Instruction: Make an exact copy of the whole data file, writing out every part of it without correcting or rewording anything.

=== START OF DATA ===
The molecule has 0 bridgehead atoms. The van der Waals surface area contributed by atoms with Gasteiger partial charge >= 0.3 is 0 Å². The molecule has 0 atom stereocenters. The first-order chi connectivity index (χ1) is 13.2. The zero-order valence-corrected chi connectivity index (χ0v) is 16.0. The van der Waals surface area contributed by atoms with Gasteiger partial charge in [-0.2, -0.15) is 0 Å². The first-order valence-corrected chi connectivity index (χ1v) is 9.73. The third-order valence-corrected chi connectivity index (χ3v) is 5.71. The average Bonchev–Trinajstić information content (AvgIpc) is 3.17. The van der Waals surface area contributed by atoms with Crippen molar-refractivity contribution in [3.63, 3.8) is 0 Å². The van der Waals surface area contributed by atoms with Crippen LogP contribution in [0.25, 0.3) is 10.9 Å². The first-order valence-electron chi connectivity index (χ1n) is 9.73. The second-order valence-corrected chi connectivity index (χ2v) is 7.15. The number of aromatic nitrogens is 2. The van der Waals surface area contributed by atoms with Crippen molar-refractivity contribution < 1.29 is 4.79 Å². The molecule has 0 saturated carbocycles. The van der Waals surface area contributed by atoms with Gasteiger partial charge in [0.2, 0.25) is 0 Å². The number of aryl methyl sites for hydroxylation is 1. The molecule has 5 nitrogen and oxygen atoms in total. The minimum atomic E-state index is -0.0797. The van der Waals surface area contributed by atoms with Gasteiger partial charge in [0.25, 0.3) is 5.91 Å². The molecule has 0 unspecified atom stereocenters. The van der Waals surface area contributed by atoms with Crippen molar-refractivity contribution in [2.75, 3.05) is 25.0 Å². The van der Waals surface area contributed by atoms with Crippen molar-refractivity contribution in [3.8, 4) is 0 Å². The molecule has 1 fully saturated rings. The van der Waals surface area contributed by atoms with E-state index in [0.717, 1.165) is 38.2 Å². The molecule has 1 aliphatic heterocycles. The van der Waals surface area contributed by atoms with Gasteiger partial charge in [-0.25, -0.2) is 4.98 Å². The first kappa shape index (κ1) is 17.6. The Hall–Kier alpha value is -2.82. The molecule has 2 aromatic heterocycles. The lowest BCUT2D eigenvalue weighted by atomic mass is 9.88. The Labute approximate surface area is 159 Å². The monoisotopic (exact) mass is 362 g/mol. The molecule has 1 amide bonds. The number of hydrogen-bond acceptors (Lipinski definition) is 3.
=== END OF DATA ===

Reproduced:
The molecule has 0 bridgehead atoms. The van der Waals surface area contributed by atoms with Gasteiger partial charge >= 0.3 is 0 Å². The molecule has 0 atom stereocenters. The first-order chi connectivity index (χ1) is 13.2. The zero-order valence-corrected chi connectivity index (χ0v) is 16.0. The van der Waals surface area contributed by atoms with Gasteiger partial charge in [-0.2, -0.15) is 0 Å². The first-order valence-corrected chi connectivity index (χ1v) is 9.73. The third-order valence-corrected chi connectivity index (χ3v) is 5.71. The average Bonchev–Trinajstić information content (AvgIpc) is 3.17. The van der Waals surface area contributed by atoms with Crippen molar-refractivity contribution in [3.63, 3.8) is 0 Å². The van der Waals surface area contributed by atoms with Crippen LogP contribution in [0.25, 0.3) is 10.9 Å². The first-order valence-electron chi connectivity index (χ1n) is 9.73. The second-order valence-corrected chi connectivity index (χ2v) is 7.15. The number of aromatic nitrogens is 2. The van der Waals surface area contributed by atoms with Crippen molar-refractivity contribution < 1.29 is 4.79 Å². The molecule has 0 saturated carbocycles. The van der Waals surface area contributed by atoms with Gasteiger partial charge in [0.2, 0.25) is 0 Å². The number of aryl methyl sites for hydroxylation is 1. The molecule has 5 nitrogen and oxygen atoms in total. The minimum atomic E-state index is -0.0797. The van der Waals surface area contributed by atoms with Gasteiger partial charge in [0.25, 0.3) is 5.91 Å². The molecule has 0 unspecified atom stereocenters. The van der Waals surface area contributed by atoms with Crippen molar-refractivity contribution in [2.75, 3.05) is 25.0 Å². The van der Waals surface area contributed by atoms with Crippen molar-refractivity contribution in [3.8, 4) is 0 Å². The molecule has 1 fully saturated rings. The van der Waals surface area contributed by atoms with E-state index in [0.717, 1.165) is 38.2 Å². The molecule has 1 aliphatic heterocycles. The van der Waals surface area contributed by atoms with Gasteiger partial charge in [-0.25, -0.2) is 4.98 Å². The first kappa shape index (κ1) is 17.6. The Hall–Kier alpha value is -2.82. The molecule has 2 aromatic heterocycles. The lowest BCUT2D eigenvalue weighted by atomic mass is 9.88. The Labute approximate surface area is 159 Å². The monoisotopic (exact) mass is 362 g/mol. The molecule has 1 amide bonds. The number of hydrogen-bond acceptors (Lipinski definition) is 3.